A Scene in Any Small Town

I’ve passed my time near to the heart of you.
I’ve walked past boarded windows and closed shops.
On a winter day, I dipped my fingers in your fountain
To feel the sting of frozen waters bright and cold.

I have gone to the river, to stand on the dock and watch
The boats passing in the fog trailing their fishing lines,
I’ve watched the last leaves carried away on the wind.

I once came here with a bottle of beer in my bag to be alone for a while.
The way the river is alone. The way this little town is alone.
The way all the ghosts of what once was are now alone.

All small towns are old. And the heart of them is old.
And the pace of their walk is always a little slower.
Their buildings get more wrinkles with every board on a window
Their shoulders hunch lower with every neon Space For Lease sign.

Who will sing for the closed storefronts? For the opera house
That hasn’t heard a song in years save that of Friday evening’s
Drunkards stumbling and bellowing to the night?

Who will say of the red brick buildings that there was once life here?
That small towns have seen time come and go. Birth and death and redemption.
That they have been witness to both good and evil,
To people and all their excesses.

Dust gathers on the rooftops, and it will all be dust one day.
When the last window is covered over in boards,
When everyone has moved away for more, bigger, better,
Will we have gained anything?

Only sentimental fools worry for what has passed
Or been surpassed or finds itself in obsolescence,
But towns speak with the voice of years
In a language we have all left behind.
There’s no such thing as immortality on earth.

I have passed my time near to the heart of you,
And I have heard your voice, but
I don’t know the words.

National poetry month 2018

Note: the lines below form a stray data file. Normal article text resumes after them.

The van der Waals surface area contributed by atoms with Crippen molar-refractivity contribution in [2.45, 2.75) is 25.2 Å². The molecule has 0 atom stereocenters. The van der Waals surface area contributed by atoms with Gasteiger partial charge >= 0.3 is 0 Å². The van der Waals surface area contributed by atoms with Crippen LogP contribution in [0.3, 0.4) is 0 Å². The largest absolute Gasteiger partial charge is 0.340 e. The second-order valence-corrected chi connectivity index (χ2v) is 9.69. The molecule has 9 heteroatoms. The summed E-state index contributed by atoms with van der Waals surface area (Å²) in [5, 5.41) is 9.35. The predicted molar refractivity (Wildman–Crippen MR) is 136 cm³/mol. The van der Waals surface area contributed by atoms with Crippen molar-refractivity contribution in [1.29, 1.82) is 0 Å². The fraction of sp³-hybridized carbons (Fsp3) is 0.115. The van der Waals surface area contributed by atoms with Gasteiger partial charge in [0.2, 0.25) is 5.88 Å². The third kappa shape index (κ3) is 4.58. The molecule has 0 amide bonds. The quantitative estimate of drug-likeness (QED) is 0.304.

It’s the middle of National Poetry Month, and, if you’re like me, that means you’ve been reading a whole lot of poetry. Of course, this isn’t necessarily a new thing for me. I’m usually reading a whole lot of poetry; however, I had a thought a while I was in the middle of this poetry cram: perhaps instead of trying to get as much poetry into my day as I possibly could, it might be a good idea to take a deeper dive into a single poem. To that end, starting this second half of National Poetry Month, I’ve decided to try to actually memorize an entire piece. While I’m doing this, I also thought I would make a bit of a case for memorization as opposed to cramming when it comes to poetry.

First, poetry is not the same genre as prose, and because of this, it requires a different reading tactic. If you sit down with a good book, you could easily keep reading forward for hours and get the gist of the story. Poetry doesn’t work that way. A lot of the time, reading a poem requires more than one read in order to really understand what the piece is going for, and even after two readings, there are still going to be things that get missed along the way. Basically, a poem invites the reader to take things a little slower and really appreciate what the words and the language are doing. The best way to see what a writer was going for with the language (especially if you can’t hear them actually reading the piece) is to memorize it. This doesn’t put the poem in your own words, but it does put it in your own voice and allows you to get at that deep appreciation of how the words are being used.

Another thing to consider is ownership. No, you won’t ever completely own a poem unless you’ve written one yourself and never show it to anyone else; however, with memorization, there’s a way that you let a piece become a part of you: a piece of the way that your mind works. If you have some poetry memorized, lines will come into your head, sometimes when they aren’t appropriate, but more often than not when they are completely applicable to whatever your situation happens to be. Further, a memorized poem can’t be taken away from you. Your book might get lost, stolen, left on a bus, etc., but if you have something committed to memory, the book doesn’t matter as much. The piece that you know will always be with you.

There are some other benefits as well: memorization is also good for your cognitive functioning, and the more you do it the easier it gets to do. While those are good to know, I think they’re mostly just gravy. All the good stuff is the experience of the poem that you can really only get through memorization.

Memorization is a long and difficult process, and it can be fairly hard to do. That being said, I’d still suggest giving it a try. It’s, arguably, the best way to enjoy a poem, and the best way to really understand a piece. If you’re thinking of committing something to memory for National Poetry Month, I have two pieces of advice: start with something small, and start with something that rhymes. Sonnets are great for this. Fourteen lines and a really regular rhyme scheme make memorization really easy, so if this is something you want to try, that’s where I would suggest starting.

Happy National Poetry Month!

-PWC